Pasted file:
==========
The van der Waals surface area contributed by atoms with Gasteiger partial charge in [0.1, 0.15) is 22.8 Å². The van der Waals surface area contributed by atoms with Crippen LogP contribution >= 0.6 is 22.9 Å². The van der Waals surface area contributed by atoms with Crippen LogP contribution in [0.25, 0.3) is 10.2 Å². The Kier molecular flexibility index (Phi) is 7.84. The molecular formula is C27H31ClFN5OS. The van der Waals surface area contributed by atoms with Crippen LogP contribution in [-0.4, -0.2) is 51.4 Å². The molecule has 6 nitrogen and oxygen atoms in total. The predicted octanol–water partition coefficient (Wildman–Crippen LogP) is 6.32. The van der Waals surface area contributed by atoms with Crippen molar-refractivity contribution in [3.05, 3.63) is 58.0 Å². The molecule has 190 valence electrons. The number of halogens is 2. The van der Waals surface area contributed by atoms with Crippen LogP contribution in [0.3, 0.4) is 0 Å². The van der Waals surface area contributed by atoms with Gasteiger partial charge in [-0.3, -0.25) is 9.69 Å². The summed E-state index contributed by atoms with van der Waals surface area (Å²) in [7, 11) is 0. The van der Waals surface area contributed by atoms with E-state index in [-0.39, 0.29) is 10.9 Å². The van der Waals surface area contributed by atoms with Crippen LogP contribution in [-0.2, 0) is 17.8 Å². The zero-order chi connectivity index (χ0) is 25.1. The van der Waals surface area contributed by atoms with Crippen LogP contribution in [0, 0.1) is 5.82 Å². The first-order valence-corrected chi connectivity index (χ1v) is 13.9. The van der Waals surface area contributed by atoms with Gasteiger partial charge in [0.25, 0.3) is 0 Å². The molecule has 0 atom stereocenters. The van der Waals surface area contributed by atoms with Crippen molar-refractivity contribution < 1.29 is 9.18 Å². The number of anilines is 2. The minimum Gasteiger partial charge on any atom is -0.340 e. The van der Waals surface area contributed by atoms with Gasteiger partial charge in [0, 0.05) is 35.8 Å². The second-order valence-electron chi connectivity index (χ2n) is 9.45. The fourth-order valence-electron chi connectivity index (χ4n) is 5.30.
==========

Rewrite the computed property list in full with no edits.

The van der Waals surface area contributed by atoms with Gasteiger partial charge in [0.1, 0.15) is 22.8 Å². The van der Waals surface area contributed by atoms with Crippen LogP contribution >= 0.6 is 22.9 Å². The van der Waals surface area contributed by atoms with Crippen LogP contribution in [0.25, 0.3) is 10.2 Å². The Kier molecular flexibility index (Phi) is 7.84. The molecular formula is C27H31ClFN5OS. The van der Waals surface area contributed by atoms with Crippen LogP contribution in [-0.4, -0.2) is 51.4 Å². The molecule has 6 nitrogen and oxygen atoms in total. The predicted octanol–water partition coefficient (Wildman–Crippen LogP) is 6.32. The van der Waals surface area contributed by atoms with Crippen molar-refractivity contribution in [3.05, 3.63) is 58.0 Å². The molecule has 190 valence electrons. The number of halogens is 2. The van der Waals surface area contributed by atoms with Crippen LogP contribution in [0.3, 0.4) is 0 Å². The van der Waals surface area contributed by atoms with Gasteiger partial charge in [-0.3, -0.25) is 9.69 Å². The summed E-state index contributed by atoms with van der Waals surface area (Å²) in [7, 11) is 0. The van der Waals surface area contributed by atoms with E-state index in [-0.39, 0.29) is 10.9 Å². The van der Waals surface area contributed by atoms with Crippen LogP contribution in [-0.2, 0) is 17.8 Å². The zero-order chi connectivity index (χ0) is 25.1. The van der Waals surface area contributed by atoms with Crippen LogP contribution in [0, 0.1) is 5.82 Å². The first-order valence-corrected chi connectivity index (χ1v) is 13.9. The van der Waals surface area contributed by atoms with Gasteiger partial charge in [0.25, 0.3) is 0 Å². The molecule has 0 atom stereocenters. The van der Waals surface area contributed by atoms with Crippen molar-refractivity contribution < 1.29 is 9.18 Å². The number of anilines is 2. The minimum Gasteiger partial charge on any atom is -0.340 e. The van der Waals surface area contributed by atoms with Gasteiger partial charge in [0, 0.05) is 35.8 Å². The second-order valence-electron chi connectivity index (χ2n) is 9.45. The fourth-order valence-electron chi connectivity index (χ4n) is 5.30.